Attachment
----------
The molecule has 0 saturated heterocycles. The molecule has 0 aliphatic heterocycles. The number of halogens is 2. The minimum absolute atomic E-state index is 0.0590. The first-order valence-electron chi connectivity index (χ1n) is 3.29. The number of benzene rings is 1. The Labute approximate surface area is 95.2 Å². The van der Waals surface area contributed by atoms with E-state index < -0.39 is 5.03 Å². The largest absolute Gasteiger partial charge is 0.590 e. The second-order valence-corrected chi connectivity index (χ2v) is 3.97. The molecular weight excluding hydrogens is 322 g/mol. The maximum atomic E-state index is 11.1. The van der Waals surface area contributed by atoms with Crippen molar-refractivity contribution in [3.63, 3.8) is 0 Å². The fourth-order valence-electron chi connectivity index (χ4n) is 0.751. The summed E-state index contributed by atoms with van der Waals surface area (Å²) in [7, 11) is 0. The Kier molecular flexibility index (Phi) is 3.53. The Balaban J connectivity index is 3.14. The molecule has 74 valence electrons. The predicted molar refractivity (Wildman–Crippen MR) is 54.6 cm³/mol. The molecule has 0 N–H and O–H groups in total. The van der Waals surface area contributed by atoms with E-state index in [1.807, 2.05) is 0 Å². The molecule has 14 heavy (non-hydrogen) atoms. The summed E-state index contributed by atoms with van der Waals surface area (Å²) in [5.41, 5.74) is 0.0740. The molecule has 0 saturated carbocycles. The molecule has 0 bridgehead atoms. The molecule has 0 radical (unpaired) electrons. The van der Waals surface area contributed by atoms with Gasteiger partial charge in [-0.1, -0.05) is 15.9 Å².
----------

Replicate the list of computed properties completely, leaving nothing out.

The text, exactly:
The molecule has 0 saturated heterocycles. The molecule has 0 aliphatic heterocycles. The number of halogens is 2. The minimum absolute atomic E-state index is 0.0590. The first-order valence-electron chi connectivity index (χ1n) is 3.29. The number of benzene rings is 1. The Labute approximate surface area is 95.2 Å². The van der Waals surface area contributed by atoms with E-state index < -0.39 is 5.03 Å². The largest absolute Gasteiger partial charge is 0.590 e. The second-order valence-corrected chi connectivity index (χ2v) is 3.97. The molecular weight excluding hydrogens is 322 g/mol. The maximum atomic E-state index is 11.1. The van der Waals surface area contributed by atoms with Crippen molar-refractivity contribution in [3.63, 3.8) is 0 Å². The fourth-order valence-electron chi connectivity index (χ4n) is 0.751. The summed E-state index contributed by atoms with van der Waals surface area (Å²) in [7, 11) is 0. The Kier molecular flexibility index (Phi) is 3.53. The Balaban J connectivity index is 3.14. The molecule has 74 valence electrons. The predicted molar refractivity (Wildman–Crippen MR) is 54.6 cm³/mol. The molecule has 0 N–H and O–H groups in total. The van der Waals surface area contributed by atoms with E-state index in [1.807, 2.05) is 0 Å². The molecule has 14 heavy (non-hydrogen) atoms. The summed E-state index contributed by atoms with van der Waals surface area (Å²) in [5.41, 5.74) is 0.0740. The molecule has 0 saturated carbocycles. The molecule has 0 bridgehead atoms. The molecule has 0 radical (unpaired) electrons. The van der Waals surface area contributed by atoms with Gasteiger partial charge in [-0.1, -0.05) is 15.9 Å².